Back in the 1980s, after Rodney won the Rolex Award—which funded the first radio-tracking study of snow leopards—we traveled back & forth between California and Nepal several times a year. We would spend up to eight months at a time in our remote Himalayan camp, coming home during the summer monsoon season.
My family liked to give us Bon Voyage and Welcome Home parties. The Welcome Home photos show that we lost a lot of weight in the field, climbing around at 12,000 feet and more without a fridge to store ice cream, or a corner store for potato chips. But by the time we got to the Bon Voyage party we’d have had a few weeks to fatten up and get excited about heading back to the amazing people and wildlife of the high Himalayas.
We had set up tracking camps in our study area, a thousand or more feet above our base camp, so we could follow the radio-collared cats. There were no helpers in these camps, so we needed a selection of lightweight, fast-cooking meals that could be cooked in one pot.
During the summer breaks, our friends would come over for “packing parties,” to help us put these meals together for an entire field season. This was before ziplock bags were invented (or satellite tracking devices or fax machines).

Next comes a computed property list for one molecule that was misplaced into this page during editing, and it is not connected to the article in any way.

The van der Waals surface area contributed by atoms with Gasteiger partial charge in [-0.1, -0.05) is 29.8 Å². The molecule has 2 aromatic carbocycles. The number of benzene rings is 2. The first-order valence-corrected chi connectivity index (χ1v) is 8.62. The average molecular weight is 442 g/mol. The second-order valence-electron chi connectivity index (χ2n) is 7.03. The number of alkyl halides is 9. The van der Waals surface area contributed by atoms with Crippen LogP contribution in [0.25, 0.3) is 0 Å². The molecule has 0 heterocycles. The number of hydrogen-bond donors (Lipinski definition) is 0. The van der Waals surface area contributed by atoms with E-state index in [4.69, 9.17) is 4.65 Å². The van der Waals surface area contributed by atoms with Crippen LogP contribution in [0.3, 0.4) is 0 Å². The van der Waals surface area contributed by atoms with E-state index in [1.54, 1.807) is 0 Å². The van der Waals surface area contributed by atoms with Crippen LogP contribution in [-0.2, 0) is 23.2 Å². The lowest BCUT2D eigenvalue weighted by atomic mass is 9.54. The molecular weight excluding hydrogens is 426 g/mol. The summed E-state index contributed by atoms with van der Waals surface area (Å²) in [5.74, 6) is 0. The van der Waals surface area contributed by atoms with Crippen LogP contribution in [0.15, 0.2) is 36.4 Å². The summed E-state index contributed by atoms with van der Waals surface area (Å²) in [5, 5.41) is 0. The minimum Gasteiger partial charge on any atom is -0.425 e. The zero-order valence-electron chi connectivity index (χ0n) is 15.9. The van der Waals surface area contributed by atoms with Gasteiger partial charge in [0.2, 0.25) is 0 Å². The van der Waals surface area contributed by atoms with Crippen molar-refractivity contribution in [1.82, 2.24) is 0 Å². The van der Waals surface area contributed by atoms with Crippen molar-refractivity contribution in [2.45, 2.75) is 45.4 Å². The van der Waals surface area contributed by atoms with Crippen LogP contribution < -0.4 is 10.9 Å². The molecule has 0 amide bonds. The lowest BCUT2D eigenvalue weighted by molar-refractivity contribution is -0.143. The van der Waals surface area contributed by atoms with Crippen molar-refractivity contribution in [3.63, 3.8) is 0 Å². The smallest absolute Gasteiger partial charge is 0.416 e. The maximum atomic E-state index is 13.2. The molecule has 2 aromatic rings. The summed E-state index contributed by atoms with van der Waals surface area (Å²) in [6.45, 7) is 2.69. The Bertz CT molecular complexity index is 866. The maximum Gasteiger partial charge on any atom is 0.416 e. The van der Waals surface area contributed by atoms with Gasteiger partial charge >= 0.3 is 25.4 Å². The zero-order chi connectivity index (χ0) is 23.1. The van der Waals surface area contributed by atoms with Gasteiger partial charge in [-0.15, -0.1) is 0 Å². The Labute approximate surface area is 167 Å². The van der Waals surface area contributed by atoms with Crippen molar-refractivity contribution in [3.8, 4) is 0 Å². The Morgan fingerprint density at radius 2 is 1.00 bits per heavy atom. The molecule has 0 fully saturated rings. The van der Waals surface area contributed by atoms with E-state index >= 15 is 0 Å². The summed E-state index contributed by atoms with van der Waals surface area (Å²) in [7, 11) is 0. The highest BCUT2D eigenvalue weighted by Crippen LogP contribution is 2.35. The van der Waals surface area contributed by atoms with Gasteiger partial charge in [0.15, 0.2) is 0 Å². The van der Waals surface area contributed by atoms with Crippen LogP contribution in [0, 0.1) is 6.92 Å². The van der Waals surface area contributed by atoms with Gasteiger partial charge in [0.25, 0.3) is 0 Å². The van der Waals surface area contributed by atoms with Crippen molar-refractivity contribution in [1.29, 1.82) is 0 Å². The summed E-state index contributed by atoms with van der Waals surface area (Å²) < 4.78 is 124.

At one end of the table friends took up quart-size plastic bags, scooped a cup of granola from the 50-lb bag, poured it in and passed the bag down to the other end of the table. Those friends measured powdered milk into baby bottle liners; one portion into each bag of granola. The last group bunched up the top of the bag, sucked out the air and tied it up with a rubber band. We also made up pancake mix and syrup (with the help of a Seal-a-Meal) and several varieties of hot instant cereal.
Someone asked what the big bag of dog food in the corner was for. “That’s not dog food,” we said. “It’s soy protein, beef flavor. It goes with the spaghetti dinners. We’ll do those next.” Dinners were mostly variations on a theme of pasta, using packaged sauce mixes, the soy meat substitute, spices, and grated parmesan cheese.
We knew these packing parties were a labor of love, but we never saw our friends sneaking into the back room and typing up individual “granola fortunes” and “pasta proverbs.” Much later, sitting on a mountaintop, we would pour out the cereal or open the chili-macaroni to find a little scrap of paper that said, “Who needs Hawaii when you’ve got the Himalayas?” or “Look forward to another morning stretch workout!” As yet no one has admitted to typing “Cabernet Sauvignon would be a perfect complement to this meal.”
If you’d like to read more “behinds the scenes” stories about the project that was supposed to last one season but occupied four years of our lives and led to the founding of the Snow Leopard Conservancy, visit Smashwords.com and use the code PC54C to order a half-price e-version of Vanishing Tracks: Four Years Among the Snow Leopards of Nepal.
-Darla Hillard, Director of Education